Marjorie Taylor Greene has photoshopped an image of herself in a military vehicle and “toting” a high-velocity rifle as she rolls into the United States Capitol.
Has she any sense of the perception she has created of January 6, 2021?
Now, Green portrays herself as a warrior rolling into the capitol with a gun and in a military vehicle. The perception is that she is evoking images of January 6. Remember this is the same member of Congress who said of January 6, “I want to tell you something. If Steve Bannon and I had organized that, we would have won. Not to mention, we would’ve been armed.”
Perhaps Green is blissfully unaware of the mixed results American politicians have received by their choice of rides. When politicians demonstrate a loose grasp on reality and an addiction to perception, those of us who love truth and democracy feel obligated to point out the problem.
The best historical example is the 1988 presidential campaign between George Bush and Michael Dukakis.
The publicity stunt by the Dukakis campaign “tanked” his chances to be president. Dukakis looked “like Patton on his way to Berlin,” observed NBC’s Chris Wallace. “A Massachusetts Rambo on the prowl,” noted CBS’s Bruce Morton the same evening.
One of the ironies of the Dukakis tank ride is that Bush also was photographed in a tank — three times during the 1988 campaign — but there was no ridicule in the press. Bush was portrayed as a strong leader prepared to battle America’s enemies.
These days, the difference between a television ad and a piece of news reporting has shrunk to nothing. Perception has become the go-to strategy for politicians. A sort of P. T. Barnum obsession with “fooling” people with hyperbole, layers of exaggeration, false claims and outright lies has spoiled the River of Democracy. It is heavily polluted.
Yet perception turns out to be a double-edged sword. Politicians frequently experience heavy return fire when an ad or an announcement is perceived as damaging or hurtful to the candidate.
“Ironically, Dukakis was strong on defense of conventional weapons, but that reality was lost.”
Dukakis riding in a tank was supposed to portray the candidate as strong on defense. The media interpreted it as an attempt to cover the weaknesses of Dukakis as a candidate. Ironically, Dukakis was strong on defense of conventional weapons, but that reality was lost.
He told reporters at the time: “We’d better do something about our conventional forces instead of spending billions and billions on fantasies in the sky.”
One of the few reporters to point out the relationship between the tank ride and Dukakis’s defense plan was Carl Leubsdorf of the Dallas Morning News. “It was commonsense reporting,” he recalled. “He told us why he was doing it. That’s what I reported.”
The Dukakis campaign failed to grasp that perception had become more important than policy statements, that negative attack ads carried more “truth” than facts. Dukakis’ campaign “tanked” because the perception of the viewers was that the Democrat was weak on defense.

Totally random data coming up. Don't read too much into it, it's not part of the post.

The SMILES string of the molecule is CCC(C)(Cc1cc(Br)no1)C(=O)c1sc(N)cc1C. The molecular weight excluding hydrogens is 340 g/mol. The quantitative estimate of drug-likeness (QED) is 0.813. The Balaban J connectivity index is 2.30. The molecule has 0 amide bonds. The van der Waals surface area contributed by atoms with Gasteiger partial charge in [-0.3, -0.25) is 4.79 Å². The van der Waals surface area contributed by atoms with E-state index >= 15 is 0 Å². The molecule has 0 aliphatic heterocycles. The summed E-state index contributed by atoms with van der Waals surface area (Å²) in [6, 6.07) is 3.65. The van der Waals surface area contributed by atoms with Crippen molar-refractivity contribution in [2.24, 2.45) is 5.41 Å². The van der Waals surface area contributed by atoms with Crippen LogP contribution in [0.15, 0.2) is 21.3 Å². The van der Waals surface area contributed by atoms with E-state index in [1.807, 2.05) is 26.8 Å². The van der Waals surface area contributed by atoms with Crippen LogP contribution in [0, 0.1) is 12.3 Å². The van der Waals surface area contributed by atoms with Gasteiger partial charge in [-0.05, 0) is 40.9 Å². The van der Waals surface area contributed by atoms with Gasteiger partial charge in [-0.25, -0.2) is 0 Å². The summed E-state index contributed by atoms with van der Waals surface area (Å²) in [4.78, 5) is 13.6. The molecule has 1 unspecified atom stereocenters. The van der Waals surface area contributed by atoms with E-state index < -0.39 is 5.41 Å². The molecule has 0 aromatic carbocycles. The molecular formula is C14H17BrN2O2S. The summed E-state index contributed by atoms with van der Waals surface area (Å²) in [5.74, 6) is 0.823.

Times have changed since that 1988 campaign. Perception now rules the political landscape. Greene is fundraising off her violent imagery as a Congresswoman willing to invade the United States Capitol. She isn’t losing any supporters by carrying a high-velocity rifle.
Will perception come back to bite her? Or have we surrendered everything that once mattered in American life to perception? Have we all been deluded by media reports and advertising claims?
Once upon a time, Americans were not sure they trusted advertisers. Propaganda was not easily believed, yet now it passes for truth. Advertising spiels fill our screens with misinformation and misrepresentations.
Once the Food and Drug Administration fiercely curbed advertising claims that were untrue and dangerous. Now, the FDA is under fire for telling the truth.
During COVID, when vaccination was proved to be the most effective deterrent, the FDA was heavily criticized for warning against off-label treatments with hydroxychloroquine and ivermectin. The FDA stopped convicted felon and televangelist Jim Bakker from distributing his fake COVID cure, “Silver Solution,” and fined him $156,000. His supporters defended him against the demonic FDA.
When the FDA halted emergency-use authorizations for two monoclonal antibody therapies, Florida Gov. Ron DeSantis howled, “Without a shred of clinical data to support its decision, the Biden administration has revoked the emergency use authorization for lifesaving monoclonal antibody treatments.” There wasn’t a shred of truth in the DeSantis rant, but perception of millions of Americans saw the government and the FDA as enemies of the people.
We are far removed from any usual relationship with the truth when we allow “perceptions” created by media gurus and advertising agents to determine our decisions. Advertising claims can be as far from the truth as creationists suggesting that God put fossil evidence in the rocks to test the faith of people.
Marjorie Taylor Greene represents the lowest elements of our free speech republic. She invites us to desert reality for perception, to accept the superficial over the substantive, and to forego rational deliberation for emotional misinformation.
When such a campaign of perception flows nonstop from our politicians and preachers, we are a democracy in danger.
Rodney W. Kennedy is a pastor and writer in New York state. He is the author of 10 books, including his latest, Good and Evil in the Garden of Democracy.